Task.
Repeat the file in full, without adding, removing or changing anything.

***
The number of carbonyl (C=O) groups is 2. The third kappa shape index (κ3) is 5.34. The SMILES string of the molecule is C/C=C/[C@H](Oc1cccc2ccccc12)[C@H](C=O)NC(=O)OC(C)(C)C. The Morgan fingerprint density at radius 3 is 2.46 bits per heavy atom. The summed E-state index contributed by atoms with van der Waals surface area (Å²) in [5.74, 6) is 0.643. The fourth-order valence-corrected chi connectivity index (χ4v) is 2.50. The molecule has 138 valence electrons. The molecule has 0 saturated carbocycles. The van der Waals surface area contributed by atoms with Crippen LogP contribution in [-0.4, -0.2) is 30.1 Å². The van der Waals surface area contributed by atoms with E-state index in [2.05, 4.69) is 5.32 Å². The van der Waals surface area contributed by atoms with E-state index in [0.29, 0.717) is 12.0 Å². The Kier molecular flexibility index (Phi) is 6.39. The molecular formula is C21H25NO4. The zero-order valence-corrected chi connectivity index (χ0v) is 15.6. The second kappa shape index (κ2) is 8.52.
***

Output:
The number of carbonyl (C=O) groups is 2. The third kappa shape index (κ3) is 5.34. The SMILES string of the molecule is C/C=C/[C@H](Oc1cccc2ccccc12)[C@H](C=O)NC(=O)OC(C)(C)C. The Morgan fingerprint density at radius 3 is 2.46 bits per heavy atom. The summed E-state index contributed by atoms with van der Waals surface area (Å²) in [5.74, 6) is 0.643. The fourth-order valence-corrected chi connectivity index (χ4v) is 2.50. The molecule has 138 valence electrons. The molecule has 0 saturated carbocycles. The van der Waals surface area contributed by atoms with Crippen LogP contribution in [-0.4, -0.2) is 30.1 Å². The van der Waals surface area contributed by atoms with E-state index in [2.05, 4.69) is 5.32 Å². The van der Waals surface area contributed by atoms with E-state index in [0.29, 0.717) is 12.0 Å². The Kier molecular flexibility index (Phi) is 6.39. The molecular formula is C21H25NO4. The zero-order valence-corrected chi connectivity index (χ0v) is 15.6. The second kappa shape index (κ2) is 8.52.